Erosion and Progradation in the Deep Sea—Examples from the Western South Atlantic
L.A.P. Gamboal, P. Ganey, R.T. Buffler, 1983. "Erosion and Progradation in the Deep Sea—Examples from the Western South Atlantic", Seismic Expression of Structural Styles: A Picture and Work Atlas. Volume 1–The Layered Earth, Volume 2–Tectonics Of Extensional Provinces, & Volume 3–Tectonics Of Compressional Provinces, A. W. Bally
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The effects of strong circulation for the generation of erosional surfaces in the deep sea are observed in the region of the Rio Grande Gap, Western South Atlantic. Conspicuous unconformities are observed on multichannel seismic lines shot by the University of Texas Institute of Geophysics (UTIG) research ship R/V Fred Moore in July 1979, while surveying the Rio Grande Gap and the Brazil basin for future locations of DSDP sites.
The Rio Grande Gap, a low basement area with an average width of 150 km (93 mi), is located between the Rio Grande Rise and the basement high to the west (Figure 1). The Rio Grande Gap is the major connection between the Argentine basin to the south and the Brazil basin to the north. The 600-km (372-mi) long Vema Channel stretches along the western limit of the Gap (Figure 1). This channel allows significant quantities of northward-flowing Antarctic Bottom Water (AABW) to enter the Brazil basin. Abroad terrace extends from the Vema Channel to the base of the Rio Grande Rise. Regional seismic studies of this part of the South Atlantic (for example, Le Pichon et al, 1971; Gamboa, 1981) have revealed a complex depositional history in the area, mainly related to the onset and fluctuations of the Antarctic Bottom Water circulation. The purpose of this paper is to present some examples of these erosional and depositional events identified on seismic lines across the Rio Grande Gap and the southern portion of the Brazil basin.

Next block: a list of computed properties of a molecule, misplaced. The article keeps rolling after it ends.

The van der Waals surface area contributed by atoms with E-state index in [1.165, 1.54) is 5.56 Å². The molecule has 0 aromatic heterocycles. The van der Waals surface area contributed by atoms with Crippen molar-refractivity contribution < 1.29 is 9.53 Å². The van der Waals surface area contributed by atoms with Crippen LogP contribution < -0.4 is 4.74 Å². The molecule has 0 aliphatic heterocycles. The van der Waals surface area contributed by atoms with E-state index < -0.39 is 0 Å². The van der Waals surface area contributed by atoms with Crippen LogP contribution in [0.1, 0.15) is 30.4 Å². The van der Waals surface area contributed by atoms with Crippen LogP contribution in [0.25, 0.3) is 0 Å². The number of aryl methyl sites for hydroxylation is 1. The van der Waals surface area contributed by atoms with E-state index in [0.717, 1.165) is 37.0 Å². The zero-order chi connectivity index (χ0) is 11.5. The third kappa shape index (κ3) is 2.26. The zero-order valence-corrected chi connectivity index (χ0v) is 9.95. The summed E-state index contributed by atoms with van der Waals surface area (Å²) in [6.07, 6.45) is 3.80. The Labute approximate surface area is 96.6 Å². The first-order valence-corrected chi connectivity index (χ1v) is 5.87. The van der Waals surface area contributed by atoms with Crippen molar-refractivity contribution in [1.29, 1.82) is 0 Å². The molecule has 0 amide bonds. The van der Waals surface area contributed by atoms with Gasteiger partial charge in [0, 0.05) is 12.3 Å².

Analyses of UTIG multichannel seismic data in the Rio Grande Gap allow us to distinguish four major seismic sequences within the sedimentary cover of the region. The sediments in the Rio Grande Gap are about 1.2 km (.7 mi) thick and the sequences are designated by letters A to D from the base to the top (Figures 2 and 3). Sequence A lies on a strong reflector inferred to be top of oceanic crust. In general, the basement reflector is fairly smooth, but in places considerable relief is observed, which appears to indicate offset by faulting. Sequence A is characterized by weak (relatively low amplitude) but continuous subparallel internal reflectors. The lower part of this sequence onlaps and fills the relief on the basement. The upper limit of Sequence A is defined by a prominent regional unconformity (unconformity A) which truncates this sequence at several places. This unconformity is a fairly smooth and level surface and probably marks a major change in the bottom-water circulation through this area.
Sequence B is acoustically transparent, showing only few discontinuous reflectors. Sequence B thins and pinches out locally beneath the axis of the Vema Channel. The upper boundary of Sequence B is a prominent regional reflector, unconformity B. Sequence B probably represents a regime of restricted sedimentation controlled by deep sea currents, which began to affect the Rio Grande Gap area. Initiation of these currents probably eroded sequence A to produce unconformity A. Sequence C forms the major part of the terrace to the east of the Vema Channel. This sequence is characterized by dipping (prograding) and contorted internal reflectors (Figures 2 and 3). In cross section Sequence C is somewhat similar in geometry to an alluvial terrace (Figures 1, 2 and 3). This sequence represents a striking change in the sedimentation pattern in the Rio Grande Gap area. Its dipping layers indicate a progradation of sediments transported along the bottom, which filled the gap and formed the terrace to the east of the Vema Channel.